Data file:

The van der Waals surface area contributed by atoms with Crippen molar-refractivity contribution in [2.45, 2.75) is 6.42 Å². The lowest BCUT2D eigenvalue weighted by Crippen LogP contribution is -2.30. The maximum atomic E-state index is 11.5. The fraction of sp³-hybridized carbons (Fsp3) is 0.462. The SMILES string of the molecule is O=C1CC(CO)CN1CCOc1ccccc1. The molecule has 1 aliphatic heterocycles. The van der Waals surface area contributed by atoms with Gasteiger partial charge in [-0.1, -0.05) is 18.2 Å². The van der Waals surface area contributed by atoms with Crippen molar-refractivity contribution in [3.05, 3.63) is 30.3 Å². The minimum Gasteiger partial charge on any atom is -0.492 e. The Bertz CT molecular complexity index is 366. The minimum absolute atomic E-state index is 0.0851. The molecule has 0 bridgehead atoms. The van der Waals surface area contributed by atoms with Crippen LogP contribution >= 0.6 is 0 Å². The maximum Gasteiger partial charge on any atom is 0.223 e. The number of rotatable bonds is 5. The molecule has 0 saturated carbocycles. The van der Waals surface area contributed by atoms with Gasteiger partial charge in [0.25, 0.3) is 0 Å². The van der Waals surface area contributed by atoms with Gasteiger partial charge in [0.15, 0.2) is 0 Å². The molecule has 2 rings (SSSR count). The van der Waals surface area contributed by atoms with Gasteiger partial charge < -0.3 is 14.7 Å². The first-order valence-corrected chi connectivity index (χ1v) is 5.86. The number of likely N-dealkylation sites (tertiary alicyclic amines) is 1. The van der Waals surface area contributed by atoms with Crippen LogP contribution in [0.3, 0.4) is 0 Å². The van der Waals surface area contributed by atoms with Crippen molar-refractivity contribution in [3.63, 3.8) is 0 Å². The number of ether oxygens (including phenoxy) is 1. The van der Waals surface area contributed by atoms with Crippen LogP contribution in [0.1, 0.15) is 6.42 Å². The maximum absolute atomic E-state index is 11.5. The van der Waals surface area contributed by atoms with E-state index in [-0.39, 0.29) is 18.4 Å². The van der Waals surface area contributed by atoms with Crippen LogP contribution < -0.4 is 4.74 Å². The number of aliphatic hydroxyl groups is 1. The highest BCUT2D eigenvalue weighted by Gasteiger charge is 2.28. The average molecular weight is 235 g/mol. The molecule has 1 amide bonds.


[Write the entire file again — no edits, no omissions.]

The van der Waals surface area contributed by atoms with Crippen molar-refractivity contribution in [2.45, 2.75) is 6.42 Å². The lowest BCUT2D eigenvalue weighted by Crippen LogP contribution is -2.30. The maximum atomic E-state index is 11.5. The fraction of sp³-hybridized carbons (Fsp3) is 0.462. The SMILES string of the molecule is O=C1CC(CO)CN1CCOc1ccccc1. The molecule has 1 aliphatic heterocycles. The van der Waals surface area contributed by atoms with Gasteiger partial charge in [-0.1, -0.05) is 18.2 Å². The van der Waals surface area contributed by atoms with Crippen molar-refractivity contribution in [3.05, 3.63) is 30.3 Å². The minimum Gasteiger partial charge on any atom is -0.492 e. The Bertz CT molecular complexity index is 366. The minimum absolute atomic E-state index is 0.0851. The molecule has 0 bridgehead atoms. The van der Waals surface area contributed by atoms with Crippen LogP contribution >= 0.6 is 0 Å². The maximum Gasteiger partial charge on any atom is 0.223 e. The number of rotatable bonds is 5. The molecule has 0 saturated carbocycles. The van der Waals surface area contributed by atoms with Gasteiger partial charge in [0.25, 0.3) is 0 Å². The van der Waals surface area contributed by atoms with Gasteiger partial charge in [0.15, 0.2) is 0 Å². The molecule has 2 rings (SSSR count). The van der Waals surface area contributed by atoms with Gasteiger partial charge < -0.3 is 14.7 Å². The first-order valence-corrected chi connectivity index (χ1v) is 5.86. The number of likely N-dealkylation sites (tertiary alicyclic amines) is 1. The van der Waals surface area contributed by atoms with Crippen LogP contribution in [0.3, 0.4) is 0 Å². The van der Waals surface area contributed by atoms with Crippen molar-refractivity contribution in [3.63, 3.8) is 0 Å². The number of ether oxygens (including phenoxy) is 1. The van der Waals surface area contributed by atoms with Crippen LogP contribution in [0.1, 0.15) is 6.42 Å². The maximum absolute atomic E-state index is 11.5. The van der Waals surface area contributed by atoms with E-state index in [-0.39, 0.29) is 18.4 Å². The van der Waals surface area contributed by atoms with Crippen LogP contribution < -0.4 is 4.74 Å². The number of aliphatic hydroxyl groups is 1. The highest BCUT2D eigenvalue weighted by Gasteiger charge is 2.28. The average molecular weight is 235 g/mol. The molecule has 1 amide bonds.